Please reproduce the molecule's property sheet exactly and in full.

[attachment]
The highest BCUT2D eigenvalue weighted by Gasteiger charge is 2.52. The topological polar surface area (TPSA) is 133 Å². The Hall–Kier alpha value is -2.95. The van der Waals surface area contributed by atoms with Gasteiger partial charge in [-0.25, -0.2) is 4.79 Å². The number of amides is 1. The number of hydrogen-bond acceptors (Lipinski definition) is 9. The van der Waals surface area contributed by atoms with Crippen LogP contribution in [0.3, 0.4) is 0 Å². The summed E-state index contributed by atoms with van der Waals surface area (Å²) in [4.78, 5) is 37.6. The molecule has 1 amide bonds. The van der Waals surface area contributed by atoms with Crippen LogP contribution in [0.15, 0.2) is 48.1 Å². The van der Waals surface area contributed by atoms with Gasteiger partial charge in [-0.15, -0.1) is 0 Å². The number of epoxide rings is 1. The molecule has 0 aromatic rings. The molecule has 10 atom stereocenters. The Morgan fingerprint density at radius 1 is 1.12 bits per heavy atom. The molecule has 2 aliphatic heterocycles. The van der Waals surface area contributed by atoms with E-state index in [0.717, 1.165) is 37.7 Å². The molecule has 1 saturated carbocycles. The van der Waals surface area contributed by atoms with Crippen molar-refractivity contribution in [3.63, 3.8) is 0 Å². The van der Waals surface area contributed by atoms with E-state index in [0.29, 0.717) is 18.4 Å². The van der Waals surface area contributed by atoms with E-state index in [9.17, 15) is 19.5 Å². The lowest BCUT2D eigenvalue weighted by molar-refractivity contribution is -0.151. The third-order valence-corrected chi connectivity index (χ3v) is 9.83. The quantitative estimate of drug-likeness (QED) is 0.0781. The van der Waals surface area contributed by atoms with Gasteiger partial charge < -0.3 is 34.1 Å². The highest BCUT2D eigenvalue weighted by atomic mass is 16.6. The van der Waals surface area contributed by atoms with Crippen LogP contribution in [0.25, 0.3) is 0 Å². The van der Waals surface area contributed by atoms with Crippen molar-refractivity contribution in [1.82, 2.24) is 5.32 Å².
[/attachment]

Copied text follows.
The highest BCUT2D eigenvalue weighted by Gasteiger charge is 2.52. The topological polar surface area (TPSA) is 133 Å². The Hall–Kier alpha value is -2.95. The van der Waals surface area contributed by atoms with Gasteiger partial charge in [-0.25, -0.2) is 4.79 Å². The number of amides is 1. The number of hydrogen-bond acceptors (Lipinski definition) is 9. The van der Waals surface area contributed by atoms with Crippen LogP contribution in [0.3, 0.4) is 0 Å². The summed E-state index contributed by atoms with van der Waals surface area (Å²) in [4.78, 5) is 37.6. The molecule has 1 amide bonds. The van der Waals surface area contributed by atoms with Crippen LogP contribution in [0.15, 0.2) is 48.1 Å². The van der Waals surface area contributed by atoms with Gasteiger partial charge in [-0.15, -0.1) is 0 Å². The number of epoxide rings is 1. The molecule has 0 aromatic rings. The molecule has 10 atom stereocenters. The Morgan fingerprint density at radius 1 is 1.12 bits per heavy atom. The molecule has 2 aliphatic heterocycles. The van der Waals surface area contributed by atoms with E-state index in [0.717, 1.165) is 37.7 Å². The molecule has 1 saturated carbocycles. The van der Waals surface area contributed by atoms with Crippen molar-refractivity contribution in [3.63, 3.8) is 0 Å². The van der Waals surface area contributed by atoms with E-state index in [0.29, 0.717) is 18.4 Å². The van der Waals surface area contributed by atoms with E-state index in [9.17, 15) is 19.5 Å². The lowest BCUT2D eigenvalue weighted by molar-refractivity contribution is -0.151. The third-order valence-corrected chi connectivity index (χ3v) is 9.83. The quantitative estimate of drug-likeness (QED) is 0.0781. The van der Waals surface area contributed by atoms with Gasteiger partial charge < -0.3 is 34.1 Å². The highest BCUT2D eigenvalue weighted by atomic mass is 16.6. The van der Waals surface area contributed by atoms with Crippen LogP contribution in [0.25, 0.3) is 0 Å². The van der Waals surface area contributed by atoms with Crippen molar-refractivity contribution in [1.82, 2.24) is 5.32 Å².